Game changing malaria vaccine
Research After more than 20 years of research, 2015 saw the first malaria vaccine successfully complete pivotal Phase 3 testing to obtain a positive scientific opinion.
After years of research, the RTS,S/AS01 (RTS,S) malaria vaccine is the first new tool in the fight against malaria in more than 15 years. “The importance of this step cannot be overstated,” says Professor David Schellenberg, Professor of Malaria and International Health at London School of Hygiene & Tropical Medicine. “Given the enormous burden of malaria on the world and the lack of new tools to deal with it, this is a really important step.”
Whilst excitement for the vaccine is understandable, it is certainly not a miracle cure. Clinical trials show the vaccine has an efficacy of around 50 per cent at best, which is modest in comparison to most other vaccinations.
Schellenberg is keen to point out that administering vaccines within the highly monitored environment of a clinical trial is also very different from the reality in the field. More research is needed to assess the feasibility and impact of the vaccine when used in ‘real life’, before it becomes widely available.
One of the major considerations is the fact that, unlike most other vaccines that require one to three doses, RTS,S requires infants and young children to receive four doses: the first three doses at monthly intervals and a fourth dose 18 months later. This poses a number of challenges in communities where the majority of healthcare is administered through private or informal settings.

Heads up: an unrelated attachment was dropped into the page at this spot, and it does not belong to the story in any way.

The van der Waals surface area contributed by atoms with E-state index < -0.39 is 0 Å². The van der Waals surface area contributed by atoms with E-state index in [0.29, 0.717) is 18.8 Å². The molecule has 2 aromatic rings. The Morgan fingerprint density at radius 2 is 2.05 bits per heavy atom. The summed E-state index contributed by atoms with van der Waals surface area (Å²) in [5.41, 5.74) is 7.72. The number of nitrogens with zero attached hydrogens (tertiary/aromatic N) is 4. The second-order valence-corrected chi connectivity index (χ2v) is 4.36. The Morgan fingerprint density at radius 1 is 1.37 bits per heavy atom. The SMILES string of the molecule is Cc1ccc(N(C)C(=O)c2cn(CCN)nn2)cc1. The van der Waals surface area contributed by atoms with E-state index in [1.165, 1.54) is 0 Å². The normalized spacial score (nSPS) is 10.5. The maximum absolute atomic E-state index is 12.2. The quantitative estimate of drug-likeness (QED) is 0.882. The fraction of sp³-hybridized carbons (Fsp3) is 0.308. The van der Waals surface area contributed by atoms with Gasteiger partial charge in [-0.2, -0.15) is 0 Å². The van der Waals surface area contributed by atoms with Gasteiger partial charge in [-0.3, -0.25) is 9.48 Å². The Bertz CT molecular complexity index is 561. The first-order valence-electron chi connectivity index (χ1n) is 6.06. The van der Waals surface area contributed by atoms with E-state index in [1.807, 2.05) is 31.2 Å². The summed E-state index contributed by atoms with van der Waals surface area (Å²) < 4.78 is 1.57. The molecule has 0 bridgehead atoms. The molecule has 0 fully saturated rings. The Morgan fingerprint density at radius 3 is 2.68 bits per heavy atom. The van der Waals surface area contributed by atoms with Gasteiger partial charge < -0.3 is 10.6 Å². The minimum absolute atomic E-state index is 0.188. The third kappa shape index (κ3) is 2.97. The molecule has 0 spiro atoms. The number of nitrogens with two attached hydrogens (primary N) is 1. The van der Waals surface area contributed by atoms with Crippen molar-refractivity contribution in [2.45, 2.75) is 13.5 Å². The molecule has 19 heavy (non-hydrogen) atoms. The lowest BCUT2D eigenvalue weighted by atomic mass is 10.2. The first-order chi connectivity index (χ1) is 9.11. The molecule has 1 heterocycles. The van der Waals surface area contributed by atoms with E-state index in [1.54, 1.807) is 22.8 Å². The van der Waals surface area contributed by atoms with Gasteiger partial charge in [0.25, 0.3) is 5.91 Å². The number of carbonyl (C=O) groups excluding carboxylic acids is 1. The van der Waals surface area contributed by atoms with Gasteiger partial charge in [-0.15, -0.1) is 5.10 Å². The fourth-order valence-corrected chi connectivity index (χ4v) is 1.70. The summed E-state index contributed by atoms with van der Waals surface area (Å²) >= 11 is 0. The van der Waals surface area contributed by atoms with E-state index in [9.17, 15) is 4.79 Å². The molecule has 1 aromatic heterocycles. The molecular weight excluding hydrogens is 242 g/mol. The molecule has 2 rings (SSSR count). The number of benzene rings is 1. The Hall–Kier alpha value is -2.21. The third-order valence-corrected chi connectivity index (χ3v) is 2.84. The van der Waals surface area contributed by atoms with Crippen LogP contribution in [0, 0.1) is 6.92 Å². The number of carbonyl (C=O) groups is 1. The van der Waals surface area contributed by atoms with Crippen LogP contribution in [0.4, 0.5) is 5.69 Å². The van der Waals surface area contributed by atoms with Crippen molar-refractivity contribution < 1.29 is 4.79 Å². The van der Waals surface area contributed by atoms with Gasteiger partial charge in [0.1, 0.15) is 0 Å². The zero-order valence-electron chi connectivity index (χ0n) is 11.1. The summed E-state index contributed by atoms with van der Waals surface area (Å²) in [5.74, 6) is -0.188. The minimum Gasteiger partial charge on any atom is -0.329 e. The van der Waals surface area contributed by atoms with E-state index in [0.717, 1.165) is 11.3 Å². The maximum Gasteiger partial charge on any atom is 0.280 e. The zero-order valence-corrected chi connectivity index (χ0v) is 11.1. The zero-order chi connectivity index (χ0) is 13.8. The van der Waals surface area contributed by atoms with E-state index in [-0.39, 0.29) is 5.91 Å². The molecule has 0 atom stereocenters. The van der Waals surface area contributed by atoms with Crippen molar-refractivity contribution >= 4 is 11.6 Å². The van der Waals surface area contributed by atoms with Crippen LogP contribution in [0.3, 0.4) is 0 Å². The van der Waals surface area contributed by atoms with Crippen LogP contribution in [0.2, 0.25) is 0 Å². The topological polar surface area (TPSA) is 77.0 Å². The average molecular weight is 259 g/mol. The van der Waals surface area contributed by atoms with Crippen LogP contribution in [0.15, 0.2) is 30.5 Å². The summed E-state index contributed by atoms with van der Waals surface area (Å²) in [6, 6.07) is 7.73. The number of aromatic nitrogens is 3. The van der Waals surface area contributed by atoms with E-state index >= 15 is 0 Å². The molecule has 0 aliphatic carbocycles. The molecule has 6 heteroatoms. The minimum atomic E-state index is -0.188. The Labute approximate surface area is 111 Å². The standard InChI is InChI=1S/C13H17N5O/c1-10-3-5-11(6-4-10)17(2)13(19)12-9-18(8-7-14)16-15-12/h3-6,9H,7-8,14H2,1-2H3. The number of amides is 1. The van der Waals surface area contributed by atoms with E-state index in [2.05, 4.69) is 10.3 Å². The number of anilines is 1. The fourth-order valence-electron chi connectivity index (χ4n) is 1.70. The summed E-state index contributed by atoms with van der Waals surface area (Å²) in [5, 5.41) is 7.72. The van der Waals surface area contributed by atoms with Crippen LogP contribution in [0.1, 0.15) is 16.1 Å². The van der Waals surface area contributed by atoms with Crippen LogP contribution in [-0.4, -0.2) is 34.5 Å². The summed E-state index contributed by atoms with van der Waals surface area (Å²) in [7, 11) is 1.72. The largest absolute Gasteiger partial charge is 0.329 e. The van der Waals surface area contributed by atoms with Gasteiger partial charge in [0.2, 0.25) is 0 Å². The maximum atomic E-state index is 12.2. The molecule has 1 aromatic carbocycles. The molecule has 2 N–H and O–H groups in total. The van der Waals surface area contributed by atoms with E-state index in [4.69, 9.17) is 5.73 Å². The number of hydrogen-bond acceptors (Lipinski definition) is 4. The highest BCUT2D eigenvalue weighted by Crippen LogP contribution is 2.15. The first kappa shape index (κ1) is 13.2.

A pilot implementation of RTS,S is currently being planned for children aged 5-7 months in a number of sub-Saharan African countries. The outcome of this project, which will take roughly four years, will enable the World Health Organisation to make recommendations on a larger roll out of the vaccine. Another consideration is the cost of the vaccine and GSK, the manufacturers of RTS,S, need to find the most cost-effective way to provide it on a large scale.
“Whatever the results, the vaccine won’t be prioritised over other methods to prevent malaria,” states Schellenberg. The current methods of using insecticide-treated mosquito nets and indoor spraying, alongside rapid diagnostic testing and anti-malarial drugs, whilst not perfect, are certainly working. The addition of a malaria vaccine will strengthen the arsenal of tools to fight what remains the world’s most deadly disease.
“We can do an awful lot more to improve our malaria response and having new tools is essential,” concludes Schellenberg. “This disease is preventable and we must do better. It doesn’t have to be like this.”